The Fair Debt Collection Practices Act (FDCPA) requires that consumers be clearly informed of details relating to their debt. The complaint for this class action says disagreement between information from a credit card company and debt collector Global Credit & Collection Corporation sowed confusion about the minimum amount required to bring the account current.
The class for this action is
Plaintiff Julie Voeks allegedly owed Citibank a consumer debt, incurred with a Best Buy credit card, for personal, family, or household purposes.
Exhibit A attached to the complaint is a statement sent to her by Citibank on or about November 17, 2017. The statement shows a “Past Due Amount” of $215.00 and an “Amount over Credit Limit” of $124.86. The “Minimum Payment Due” is listed as $407.86, and the “Payment Due Date” for this amount is December 12, 2017.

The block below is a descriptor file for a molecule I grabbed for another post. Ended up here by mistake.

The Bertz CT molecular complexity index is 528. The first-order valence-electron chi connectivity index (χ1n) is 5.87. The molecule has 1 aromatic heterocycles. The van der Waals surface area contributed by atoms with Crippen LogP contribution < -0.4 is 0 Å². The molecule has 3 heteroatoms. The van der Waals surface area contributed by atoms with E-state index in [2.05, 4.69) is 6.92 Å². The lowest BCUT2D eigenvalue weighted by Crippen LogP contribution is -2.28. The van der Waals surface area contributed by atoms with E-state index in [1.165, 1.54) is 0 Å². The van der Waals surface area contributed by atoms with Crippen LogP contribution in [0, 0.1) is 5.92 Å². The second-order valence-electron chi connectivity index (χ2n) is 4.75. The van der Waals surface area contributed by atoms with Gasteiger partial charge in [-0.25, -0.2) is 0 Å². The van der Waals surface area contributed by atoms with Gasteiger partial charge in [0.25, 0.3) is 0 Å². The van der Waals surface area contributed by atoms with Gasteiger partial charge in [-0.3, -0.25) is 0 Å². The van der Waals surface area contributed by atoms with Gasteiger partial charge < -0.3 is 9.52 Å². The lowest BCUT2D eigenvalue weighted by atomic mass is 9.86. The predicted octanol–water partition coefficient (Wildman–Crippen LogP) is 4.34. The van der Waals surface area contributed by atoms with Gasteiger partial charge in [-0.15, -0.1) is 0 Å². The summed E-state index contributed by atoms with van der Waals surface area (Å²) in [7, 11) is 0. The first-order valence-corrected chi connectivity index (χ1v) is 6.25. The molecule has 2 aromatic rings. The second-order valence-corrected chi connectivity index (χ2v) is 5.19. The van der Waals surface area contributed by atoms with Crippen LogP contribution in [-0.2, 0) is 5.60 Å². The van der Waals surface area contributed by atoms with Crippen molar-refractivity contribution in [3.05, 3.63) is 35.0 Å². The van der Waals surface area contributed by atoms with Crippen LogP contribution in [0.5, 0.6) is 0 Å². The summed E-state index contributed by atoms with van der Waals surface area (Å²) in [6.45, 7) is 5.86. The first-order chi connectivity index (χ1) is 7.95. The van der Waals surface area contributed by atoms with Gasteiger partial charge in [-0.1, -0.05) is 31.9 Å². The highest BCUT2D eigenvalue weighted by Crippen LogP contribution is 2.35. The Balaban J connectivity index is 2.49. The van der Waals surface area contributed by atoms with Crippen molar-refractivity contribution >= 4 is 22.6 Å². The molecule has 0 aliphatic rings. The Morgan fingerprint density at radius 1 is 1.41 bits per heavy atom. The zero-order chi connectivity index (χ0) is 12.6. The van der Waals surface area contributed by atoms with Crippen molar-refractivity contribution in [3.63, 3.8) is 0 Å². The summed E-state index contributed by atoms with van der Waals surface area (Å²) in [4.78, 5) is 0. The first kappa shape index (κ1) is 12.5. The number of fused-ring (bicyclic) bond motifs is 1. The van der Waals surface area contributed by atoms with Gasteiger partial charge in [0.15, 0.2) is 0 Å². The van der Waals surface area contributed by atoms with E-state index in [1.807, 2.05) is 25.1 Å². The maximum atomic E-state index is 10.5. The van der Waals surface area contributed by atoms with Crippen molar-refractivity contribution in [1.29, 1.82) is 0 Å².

Before this due date arrived, Voeks received a letter dated November 30, 2017, from Global Credit in regards to her Best Buy Visa account with Citibank. The letter is attached to the complaint as Exhibit B. The letter showed a “Minimum Payment” of $283.00, a number clearly different from the $407.86 minimum payment shown on the Citibank statement.
The complaint claims that Global Credit’s letter is “false, deceptive, misleading, and confusing to the unsophisticated consumer” because even if Voeks had paid the $283.00 shown, she would have remained in default on the credit card.
The complaint suggests that Global Credit arrived at the $283.00 amount by leaving out the amount over Voeks’s credit limit. In any case, since the minimum payment amounts do not match, the letter would be confusing to an unsophisticated consumer.
The complaint has one more gripe with Global Credit’s letter. On the front, it says, “Should you have any questions concerning your payment or your account, please contact our office at the number provided below.” According to the complaint, this line overshadows the debt validation notice, which is less conspicuous, being printed on the back of the letter. According to the complaint, the consumer’s rights are only ensured by a written dispute of the debt, and the invitation to call undercuts this.
According to the complaint, the Global Credit Letter violates both the FDCPA and the Wisconsin Consumer Act.